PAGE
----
of clay
πηλοῦ (pēlou)
Noun - Genitive Masculine Singular
Strong's 4081: Clay, mud. Perhaps a primary word; clay.

one
(ho)
Personal / Relative Pronoun - Accusative Neuter Singular
Strong's 3739: Who, which, what, that.

vessel
σκεῦος (skeuos)
Noun - Accusative Neuter Singular
Strong's 4632: A vessel, implement, equipment or apparatus (specially, a wife as contributing to the usefulness of the husband).

for
εἰς (eis)
Preposition
Strong's 1519: A primary preposition; to or into, of place, time, or purpose; also in adverbial phrases.

special occasions
τιμὴν (timēn)
Noun - Accusative Feminine Singular
Strong's 5092: A price, honor. From tino; a value, i.e. Money paid, or valuables; by analogy, esteem, or the dignity itself.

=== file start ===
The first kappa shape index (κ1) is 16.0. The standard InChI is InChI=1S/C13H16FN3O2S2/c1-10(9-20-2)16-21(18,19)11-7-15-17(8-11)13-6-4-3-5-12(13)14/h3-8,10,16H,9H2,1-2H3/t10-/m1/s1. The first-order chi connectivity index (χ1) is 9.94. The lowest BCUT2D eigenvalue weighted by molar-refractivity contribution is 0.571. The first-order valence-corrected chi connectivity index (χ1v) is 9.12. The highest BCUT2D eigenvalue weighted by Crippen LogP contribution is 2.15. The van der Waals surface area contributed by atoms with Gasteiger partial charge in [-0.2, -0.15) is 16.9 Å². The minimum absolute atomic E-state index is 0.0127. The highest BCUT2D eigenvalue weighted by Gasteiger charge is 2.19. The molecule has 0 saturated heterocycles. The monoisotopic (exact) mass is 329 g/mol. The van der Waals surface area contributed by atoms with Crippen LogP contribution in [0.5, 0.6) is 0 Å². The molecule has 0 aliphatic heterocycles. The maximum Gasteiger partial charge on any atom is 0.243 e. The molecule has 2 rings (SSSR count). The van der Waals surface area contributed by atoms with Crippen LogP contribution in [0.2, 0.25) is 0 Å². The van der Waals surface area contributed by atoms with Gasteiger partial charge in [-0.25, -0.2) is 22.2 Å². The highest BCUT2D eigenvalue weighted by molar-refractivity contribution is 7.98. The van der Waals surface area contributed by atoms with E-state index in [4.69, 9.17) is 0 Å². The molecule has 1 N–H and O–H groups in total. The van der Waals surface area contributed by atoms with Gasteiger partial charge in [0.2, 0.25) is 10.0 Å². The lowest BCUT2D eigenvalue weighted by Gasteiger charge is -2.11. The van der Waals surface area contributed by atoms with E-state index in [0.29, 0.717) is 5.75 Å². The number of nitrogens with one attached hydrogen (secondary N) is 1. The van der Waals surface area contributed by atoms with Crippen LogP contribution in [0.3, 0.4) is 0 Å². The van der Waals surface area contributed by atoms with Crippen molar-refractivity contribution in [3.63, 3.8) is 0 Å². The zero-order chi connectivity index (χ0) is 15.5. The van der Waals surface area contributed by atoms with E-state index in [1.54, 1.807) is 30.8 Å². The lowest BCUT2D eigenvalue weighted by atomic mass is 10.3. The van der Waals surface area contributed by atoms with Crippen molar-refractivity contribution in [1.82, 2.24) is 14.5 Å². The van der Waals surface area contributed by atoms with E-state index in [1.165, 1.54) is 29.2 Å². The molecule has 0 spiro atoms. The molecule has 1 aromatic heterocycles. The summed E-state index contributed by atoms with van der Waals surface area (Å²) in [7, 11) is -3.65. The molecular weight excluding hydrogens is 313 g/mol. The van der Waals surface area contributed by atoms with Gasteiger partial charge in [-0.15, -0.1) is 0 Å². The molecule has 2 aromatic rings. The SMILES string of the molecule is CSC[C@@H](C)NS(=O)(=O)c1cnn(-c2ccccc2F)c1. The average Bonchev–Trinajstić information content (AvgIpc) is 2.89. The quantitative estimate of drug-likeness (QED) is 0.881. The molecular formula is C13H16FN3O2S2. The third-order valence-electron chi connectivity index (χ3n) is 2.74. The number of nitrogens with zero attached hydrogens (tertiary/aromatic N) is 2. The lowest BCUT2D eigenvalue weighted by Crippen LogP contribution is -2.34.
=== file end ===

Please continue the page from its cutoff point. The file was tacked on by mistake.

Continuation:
and
δὲ (de)
Conjunction
Strong's 1161: A primary particle; but, and, etc.

[another]
(ho)
Personal / Relative Pronoun - Accusative Neuter Singular
Strong's 3739: Who, which, what, that.

for
εἰς (eis)
Preposition
Strong's 1519: A primary preposition; to or into, of place, time, or purpose; also in adverbial phrases.

common use?
ἀτιμίαν (atimian)
Noun - Accusative Feminine Singular
Strong's 819: Disgrace, dishonor; a dishonorable use. From atimos; infamy, i.e. comparative indignity, disgrace.


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NT Letters: Romans 9:21 Or hasn't the potter a right over (Rom. Ro)
Romans 9:20